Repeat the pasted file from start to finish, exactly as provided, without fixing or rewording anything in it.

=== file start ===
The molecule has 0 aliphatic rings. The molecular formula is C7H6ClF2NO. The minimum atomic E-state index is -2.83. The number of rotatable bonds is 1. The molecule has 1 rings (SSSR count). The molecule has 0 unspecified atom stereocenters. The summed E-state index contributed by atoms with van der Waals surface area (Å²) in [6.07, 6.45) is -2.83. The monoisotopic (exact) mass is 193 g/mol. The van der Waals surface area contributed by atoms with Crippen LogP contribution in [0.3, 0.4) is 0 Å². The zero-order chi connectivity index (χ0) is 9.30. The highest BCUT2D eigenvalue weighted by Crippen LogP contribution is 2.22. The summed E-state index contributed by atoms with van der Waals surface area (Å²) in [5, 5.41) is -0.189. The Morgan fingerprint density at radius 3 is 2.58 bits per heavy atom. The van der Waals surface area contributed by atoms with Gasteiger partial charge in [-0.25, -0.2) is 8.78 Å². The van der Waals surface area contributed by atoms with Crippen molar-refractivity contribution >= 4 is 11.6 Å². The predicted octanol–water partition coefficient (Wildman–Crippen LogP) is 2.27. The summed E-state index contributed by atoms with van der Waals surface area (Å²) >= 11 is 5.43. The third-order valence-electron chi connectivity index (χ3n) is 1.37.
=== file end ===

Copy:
The molecule has 0 aliphatic rings. The molecular formula is C7H6ClF2NO. The minimum atomic E-state index is -2.83. The number of rotatable bonds is 1. The molecule has 1 rings (SSSR count). The molecule has 0 unspecified atom stereocenters. The summed E-state index contributed by atoms with van der Waals surface area (Å²) in [6.07, 6.45) is -2.83. The monoisotopic (exact) mass is 193 g/mol. The van der Waals surface area contributed by atoms with Crippen LogP contribution in [0.3, 0.4) is 0 Å². The zero-order chi connectivity index (χ0) is 9.30. The highest BCUT2D eigenvalue weighted by Crippen LogP contribution is 2.22. The summed E-state index contributed by atoms with van der Waals surface area (Å²) in [5, 5.41) is -0.189. The Morgan fingerprint density at radius 3 is 2.58 bits per heavy atom. The van der Waals surface area contributed by atoms with Gasteiger partial charge in [-0.25, -0.2) is 8.78 Å². The van der Waals surface area contributed by atoms with Crippen molar-refractivity contribution >= 4 is 11.6 Å². The predicted octanol–water partition coefficient (Wildman–Crippen LogP) is 2.27. The summed E-state index contributed by atoms with van der Waals surface area (Å²) >= 11 is 5.43. The third-order valence-electron chi connectivity index (χ3n) is 1.37.